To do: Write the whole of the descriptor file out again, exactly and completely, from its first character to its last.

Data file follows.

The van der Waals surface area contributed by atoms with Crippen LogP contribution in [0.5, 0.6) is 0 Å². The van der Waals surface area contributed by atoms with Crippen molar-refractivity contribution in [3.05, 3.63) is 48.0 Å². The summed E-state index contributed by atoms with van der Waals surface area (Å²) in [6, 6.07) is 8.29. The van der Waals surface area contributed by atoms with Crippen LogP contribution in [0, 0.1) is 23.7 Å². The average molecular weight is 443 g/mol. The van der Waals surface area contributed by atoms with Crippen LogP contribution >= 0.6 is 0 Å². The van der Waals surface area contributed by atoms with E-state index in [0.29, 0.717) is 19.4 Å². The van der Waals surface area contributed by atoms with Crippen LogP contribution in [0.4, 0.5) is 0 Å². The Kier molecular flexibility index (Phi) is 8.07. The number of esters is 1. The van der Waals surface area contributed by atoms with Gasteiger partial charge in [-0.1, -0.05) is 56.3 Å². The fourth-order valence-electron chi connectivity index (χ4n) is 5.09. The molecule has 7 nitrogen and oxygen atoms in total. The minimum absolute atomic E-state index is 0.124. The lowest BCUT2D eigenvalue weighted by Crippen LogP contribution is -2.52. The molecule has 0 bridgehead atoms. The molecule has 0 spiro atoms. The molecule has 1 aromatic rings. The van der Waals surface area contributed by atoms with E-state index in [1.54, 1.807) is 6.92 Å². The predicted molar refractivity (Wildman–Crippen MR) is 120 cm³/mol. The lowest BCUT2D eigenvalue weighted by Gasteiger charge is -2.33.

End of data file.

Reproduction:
The van der Waals surface area contributed by atoms with Crippen LogP contribution in [0.5, 0.6) is 0 Å². The van der Waals surface area contributed by atoms with Crippen molar-refractivity contribution in [3.05, 3.63) is 48.0 Å². The summed E-state index contributed by atoms with van der Waals surface area (Å²) in [6, 6.07) is 8.29. The van der Waals surface area contributed by atoms with Crippen LogP contribution in [0, 0.1) is 23.7 Å². The average molecular weight is 443 g/mol. The van der Waals surface area contributed by atoms with Crippen LogP contribution >= 0.6 is 0 Å². The van der Waals surface area contributed by atoms with E-state index in [0.29, 0.717) is 19.4 Å². The van der Waals surface area contributed by atoms with Crippen LogP contribution in [0.4, 0.5) is 0 Å². The Kier molecular flexibility index (Phi) is 8.07. The number of esters is 1. The van der Waals surface area contributed by atoms with Gasteiger partial charge in [-0.1, -0.05) is 56.3 Å². The fourth-order valence-electron chi connectivity index (χ4n) is 5.09. The molecule has 7 nitrogen and oxygen atoms in total. The minimum absolute atomic E-state index is 0.124. The lowest BCUT2D eigenvalue weighted by Crippen LogP contribution is -2.52. The molecule has 0 bridgehead atoms. The molecule has 0 spiro atoms. The molecule has 1 aromatic rings. The van der Waals surface area contributed by atoms with E-state index in [1.54, 1.807) is 6.92 Å². The predicted molar refractivity (Wildman–Crippen MR) is 120 cm³/mol. The lowest BCUT2D eigenvalue weighted by Gasteiger charge is -2.33.